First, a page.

Tasmania: Calls for referendum on voluntary euthanasia

Tuesday 8 October 2013 @ 9.26 a.m. | Legal Research

The Voluntary Assisted Dying Bill 2013 has been tabled in the Tasmanian parliament, allowing terminally ill patients to end their lives within 10 days of making a request to a doctor. The Prime Minister has said he does not support the move and would prefer to maintain the status quo; however, he does not believe the Federal Government could overturn the proposed changes.

"I am happy to argue that things like this are best left to the discretion of doctors and patients...There's no reason why doctors can't administer pain relief and we know that sometimes if you administer pain relief, you do have, I suppose, the unintended consequence of shortening life."

The Provisions of the Bill

According to the bill, persons requesting medically assisted dying must be:

  • An adult who has attained the age of 18 years;
  • Competent in the eyes of a registered counselling practitioner; and
  • Making the request voluntarily

The Bill also provides that only an eligible person may make an eligible request as defined in sections 9 and 10 of the Bill.

Criticisms and Further Proposals Surrounding the Legislation

Mr Abbott argues that changing the law may lead to situations where people not in imminent danger of death are being assisted to die, which he describes as a very different scenario to voluntarily assisted dying with dignity decisions.

The Australian Medical Association has also raised concerns about the bill, saying that it puts doctors in a difficult position. Doctors have called for a referendum on the the issue.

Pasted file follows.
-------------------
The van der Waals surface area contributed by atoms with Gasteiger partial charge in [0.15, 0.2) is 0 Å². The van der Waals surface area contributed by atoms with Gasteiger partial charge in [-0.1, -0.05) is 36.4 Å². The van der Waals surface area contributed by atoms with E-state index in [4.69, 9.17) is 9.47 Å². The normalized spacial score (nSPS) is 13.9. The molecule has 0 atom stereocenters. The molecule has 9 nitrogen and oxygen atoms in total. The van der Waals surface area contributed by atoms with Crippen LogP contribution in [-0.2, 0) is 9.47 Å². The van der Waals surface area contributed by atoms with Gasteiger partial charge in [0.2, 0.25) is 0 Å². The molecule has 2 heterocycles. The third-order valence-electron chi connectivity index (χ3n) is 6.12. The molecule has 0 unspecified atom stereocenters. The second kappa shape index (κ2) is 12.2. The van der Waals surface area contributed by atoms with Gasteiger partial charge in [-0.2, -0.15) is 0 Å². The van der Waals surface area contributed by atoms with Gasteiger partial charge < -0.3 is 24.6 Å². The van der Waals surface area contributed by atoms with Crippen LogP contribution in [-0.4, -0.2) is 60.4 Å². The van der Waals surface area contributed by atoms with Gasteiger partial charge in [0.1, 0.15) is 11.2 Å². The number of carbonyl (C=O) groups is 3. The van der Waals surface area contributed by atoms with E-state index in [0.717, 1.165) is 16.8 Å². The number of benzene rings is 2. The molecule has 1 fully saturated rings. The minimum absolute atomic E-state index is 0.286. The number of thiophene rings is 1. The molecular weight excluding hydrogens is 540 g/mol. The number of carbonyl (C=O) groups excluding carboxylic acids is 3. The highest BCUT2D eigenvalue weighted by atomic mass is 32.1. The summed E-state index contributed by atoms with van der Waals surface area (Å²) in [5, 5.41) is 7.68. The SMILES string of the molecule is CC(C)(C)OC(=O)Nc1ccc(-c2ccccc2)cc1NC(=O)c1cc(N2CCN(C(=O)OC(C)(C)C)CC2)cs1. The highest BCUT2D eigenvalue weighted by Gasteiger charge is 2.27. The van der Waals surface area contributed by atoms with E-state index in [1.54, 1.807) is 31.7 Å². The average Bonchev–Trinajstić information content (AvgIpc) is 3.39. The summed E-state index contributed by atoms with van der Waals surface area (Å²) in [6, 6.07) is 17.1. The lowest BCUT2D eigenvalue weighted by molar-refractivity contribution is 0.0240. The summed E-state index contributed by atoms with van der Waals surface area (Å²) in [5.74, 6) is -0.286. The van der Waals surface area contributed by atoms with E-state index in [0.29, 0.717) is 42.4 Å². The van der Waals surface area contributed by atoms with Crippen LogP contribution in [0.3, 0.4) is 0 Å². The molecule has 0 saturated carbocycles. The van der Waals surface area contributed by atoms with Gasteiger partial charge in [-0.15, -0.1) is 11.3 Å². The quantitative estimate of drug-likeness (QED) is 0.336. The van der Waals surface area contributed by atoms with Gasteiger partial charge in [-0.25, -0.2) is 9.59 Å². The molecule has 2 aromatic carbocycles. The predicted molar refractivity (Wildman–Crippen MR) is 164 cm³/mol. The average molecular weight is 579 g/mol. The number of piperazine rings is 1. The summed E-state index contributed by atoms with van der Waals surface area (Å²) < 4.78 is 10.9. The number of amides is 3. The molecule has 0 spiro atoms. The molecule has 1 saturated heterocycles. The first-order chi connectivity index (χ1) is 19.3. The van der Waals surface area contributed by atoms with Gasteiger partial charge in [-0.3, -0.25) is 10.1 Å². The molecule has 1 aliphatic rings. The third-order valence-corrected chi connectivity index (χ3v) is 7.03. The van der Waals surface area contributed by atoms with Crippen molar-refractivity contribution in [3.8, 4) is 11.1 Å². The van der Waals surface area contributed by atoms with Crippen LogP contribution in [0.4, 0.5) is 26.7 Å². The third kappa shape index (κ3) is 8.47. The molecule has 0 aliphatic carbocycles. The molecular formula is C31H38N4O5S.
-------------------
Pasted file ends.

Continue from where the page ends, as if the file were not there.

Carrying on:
Lobby group Dying with Dignity says 80 per cent of Tasmanians support the proposed change in a recent Greens Media Release

A 2011 survey found that 75% of Australians believed that a terminally ill person should be allowed to access physician assisted suicide and the Greens have indicated their proposal to move for a Senate Inquiry into Dying with Dignity Legislation, the first at a Federal level.

An earlier attempt to introduce voluntary euthanasia legislation was rejected by the Tasmanian Parliament five years ago.

Both the ACT and NT have previously introduced Voluntary Euthanasia legislation with varying degrees of success, and, as previously reported by TimeBase, NSW, WA and SA all have bills progressing through Parliament now.

The bill will be debated in Tasmania's Parliament next month.

TimeBase is an independent, privately owned Australian legal publisher specialising in the online delivery of accurate, comprehensive and innovative legislation research tools including LawOne and unique Point-in-Time Products.


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